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UK electricity pylons



Although there has been considerable interest over the years in high voltage electricity infrastructure, there is little in the way of publicly-available collated data on the subject. The details on the various pylon types is scattered about and difficult to find. These pages are an attempt to address this deficiency by bringing information about UK pylon types into a single location.

The term “pylon” is found in everyday usage, although the industry term is “tower” (transmission tower, lattice tower, steel lattice tower). Lattice refers to the open metal framework, compared to the poles more commonly used with the lowest voltages (especially 11 kV, 33 kV and the “trident” 132 kV poles).

Note that there are significant gaps in the coverage of these pages while they are under construction. More detail will then be added in future as it is discovered.


See the Series page for an overview to UK pylon series, intended to aid in recognition.

Photographs of each series are provided on the individual series pages where such photographs can be taken (chiefly in Hertfordshire) or have been provided by others. All photographs are original material and are released to the public domain, unless otherwise stated.


Tower designations follow a specific pattern, as follows:

<series> (D)(L)<type>(<angle>)(S) ([E,M,+]<height>)

The series name indicates the family, series or specification. Within a series, the same tower type (e.g. D30, DD2) may take on different forms according to the contractor responsible. There may also be a sub-series suffix, such as with L4m or L7c.

The remaining details are summarised below, then explained in more detail.

The tower type indicates the basic form; examples are listed below:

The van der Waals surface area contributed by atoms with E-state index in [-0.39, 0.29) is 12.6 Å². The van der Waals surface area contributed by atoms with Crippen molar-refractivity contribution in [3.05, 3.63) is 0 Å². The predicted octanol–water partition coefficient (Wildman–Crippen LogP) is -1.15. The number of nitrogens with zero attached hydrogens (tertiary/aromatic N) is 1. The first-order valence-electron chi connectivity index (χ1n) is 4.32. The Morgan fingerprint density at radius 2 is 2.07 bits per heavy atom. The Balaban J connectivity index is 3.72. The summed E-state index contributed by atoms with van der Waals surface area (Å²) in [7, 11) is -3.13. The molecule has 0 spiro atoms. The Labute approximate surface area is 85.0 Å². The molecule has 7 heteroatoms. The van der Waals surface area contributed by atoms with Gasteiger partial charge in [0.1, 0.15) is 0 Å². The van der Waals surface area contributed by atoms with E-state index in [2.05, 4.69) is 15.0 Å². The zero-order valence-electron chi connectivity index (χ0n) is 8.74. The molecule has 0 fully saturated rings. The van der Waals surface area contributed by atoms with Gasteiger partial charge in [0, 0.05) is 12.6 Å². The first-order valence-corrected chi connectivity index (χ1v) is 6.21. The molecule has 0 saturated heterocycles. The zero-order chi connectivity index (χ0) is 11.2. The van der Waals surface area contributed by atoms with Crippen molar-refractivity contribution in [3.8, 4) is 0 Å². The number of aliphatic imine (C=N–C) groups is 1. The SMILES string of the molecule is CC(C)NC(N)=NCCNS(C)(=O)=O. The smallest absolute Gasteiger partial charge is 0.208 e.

Single circuit tower
Double circuit tower
Single circuit termination tower
Double circuit termination tower
Double circuit junction tower

The angle indicates the maximum deviation permitted in the design. For example, an S30 (single circuit) or D30 (double circuit) tower allows the wires to change direction by up to 30 degrees. In the Tower Bible, the degrees symbol is also used, e.g. “D.2.°”, “D.D.T.90.°” (with an extraneous dot after the digits.)

Each tower design has a nominal height. An E suffix followed by a height indicates a height extension. These extensions are pre-dedesigned and come in increments of either feet or metres depending on the series. “E10” by itself could technically indicate either a 10 metre or a 10 foot height extension, according to the units in use, although the multiples tend to differ. In the Tower Bible, there are examples with the unit present, e.g. “D2° E20′”. The Tower Bible also has examples with a “+” prefix instead of “E”, without explanation. An M suffix followed by a height indicates a height reduction (unconfirmed).

The D prefix indicates twin earth wires located on the top crossarms, instead of a single earth wire strung from the top. The L prefix indicates a low-height design (unconfirmed).

The S suffix indicates a deviation tower with suspension insulators (unconfirmed).


Circuit count

Most power is transmitted and distributed in three phases. Three-phase power transmission does not require a return conductor: the current from each wire is returned via the other two. This is why power lines are found in multiples of three. Each three-phase circuit requires three cables. The 11 kV feeds to farms and villages on wood poles are generally single circuit. The higher voltage 33 kV feeds, also on wood poles, are more commonly double-circuit, either two parallel sets of three-wire poles, or double poles with six wires.